With the outbreak of the Second World War, the Germans annexed the town into the so-called ‘das General-Government’. The border with the Third Reich run in the nearby Rabsztyn. On July, 31, 1940, on the day, which later would be called Bloody Wednesday, Germans shot 20 citizens and tortured hundreds of others. The Second World War also brought the death to those Olkusz’s citizens who had Jewish origins. In June and July of 1942 nearly the entire local Jewish community was transported to Auschwitz and exterminated there.
After the Second World War, Olkusz has been witnessing a significant development generated by industrial investment in the town itself and in the nearby Industrial District of Upper Silesia. A modernised, state-owned “Emalia” topped among national producers of enamelled pots, bath tubes and sinks. The railway was electrified. A new mine of independent metal ores was built and named “Olkusz”. A wide-track railway line was built, connecting Slawków, Olkusz, Hrubieszów, Moscow, and Magnitogorsk. It was constructed to supply the Steelworks of Katowice with iron ore. The town’s development was accompanied by a fast growth in its population, from 12 thousand before World War II to over 40 thousands several years later. The building industry flourished. Block estates surrounded the town. A Municipal Cultural Centre, a hospital, a municipal hotel and sports hall were raised. The town was connected with Silesia by a dual carriageway.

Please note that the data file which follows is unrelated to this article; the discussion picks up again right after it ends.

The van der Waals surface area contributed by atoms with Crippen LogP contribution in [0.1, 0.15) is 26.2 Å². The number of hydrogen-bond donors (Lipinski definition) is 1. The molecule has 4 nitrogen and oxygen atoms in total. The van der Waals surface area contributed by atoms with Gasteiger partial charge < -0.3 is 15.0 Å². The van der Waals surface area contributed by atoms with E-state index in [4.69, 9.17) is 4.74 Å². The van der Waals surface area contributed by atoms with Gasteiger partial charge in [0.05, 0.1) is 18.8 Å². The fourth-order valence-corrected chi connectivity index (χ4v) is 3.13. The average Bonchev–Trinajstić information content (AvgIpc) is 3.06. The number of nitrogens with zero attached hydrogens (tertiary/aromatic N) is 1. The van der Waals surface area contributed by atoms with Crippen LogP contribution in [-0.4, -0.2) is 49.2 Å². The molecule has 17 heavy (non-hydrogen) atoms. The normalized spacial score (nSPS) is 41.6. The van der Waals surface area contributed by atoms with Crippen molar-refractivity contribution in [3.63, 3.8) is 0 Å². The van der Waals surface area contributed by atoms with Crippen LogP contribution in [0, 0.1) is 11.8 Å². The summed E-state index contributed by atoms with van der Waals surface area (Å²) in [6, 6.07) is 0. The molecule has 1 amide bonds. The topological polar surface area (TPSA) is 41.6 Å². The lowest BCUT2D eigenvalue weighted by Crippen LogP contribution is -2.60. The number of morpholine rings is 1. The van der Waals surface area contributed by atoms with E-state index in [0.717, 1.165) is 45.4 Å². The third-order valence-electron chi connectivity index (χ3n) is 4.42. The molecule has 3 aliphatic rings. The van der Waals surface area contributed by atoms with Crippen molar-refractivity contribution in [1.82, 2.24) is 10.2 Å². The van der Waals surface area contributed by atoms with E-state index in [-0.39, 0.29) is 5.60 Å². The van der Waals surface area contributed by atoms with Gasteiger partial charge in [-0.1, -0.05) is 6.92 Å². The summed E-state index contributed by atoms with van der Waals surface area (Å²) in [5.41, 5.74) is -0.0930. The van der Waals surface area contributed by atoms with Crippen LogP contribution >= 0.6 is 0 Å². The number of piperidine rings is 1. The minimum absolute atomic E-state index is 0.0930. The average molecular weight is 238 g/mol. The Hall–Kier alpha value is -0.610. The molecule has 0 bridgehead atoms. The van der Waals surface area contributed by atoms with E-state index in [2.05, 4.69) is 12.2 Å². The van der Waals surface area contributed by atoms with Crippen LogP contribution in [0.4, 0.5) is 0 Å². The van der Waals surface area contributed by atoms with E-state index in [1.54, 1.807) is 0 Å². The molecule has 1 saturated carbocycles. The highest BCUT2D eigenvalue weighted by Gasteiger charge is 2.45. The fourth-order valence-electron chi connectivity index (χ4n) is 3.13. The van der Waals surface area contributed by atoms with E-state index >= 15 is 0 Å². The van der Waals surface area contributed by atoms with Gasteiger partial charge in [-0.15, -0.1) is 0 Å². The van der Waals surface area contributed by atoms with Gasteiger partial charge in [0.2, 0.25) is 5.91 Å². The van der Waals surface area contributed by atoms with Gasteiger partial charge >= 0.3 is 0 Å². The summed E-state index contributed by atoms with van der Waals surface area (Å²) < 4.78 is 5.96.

Since 1990, when the local authorities regained the control over the
town’s issues, Olkusz has been particularly changing: its streets have
been refurbished and better lit, its sewage system has been developing.
After an administrative reform in 1999, the Silver Town once again became
the seat of Poviat authorities, however this time within the borders of
the Voivodeship of Little Poland.
Source: city website.
Jens Pattke, 7 Oct 2004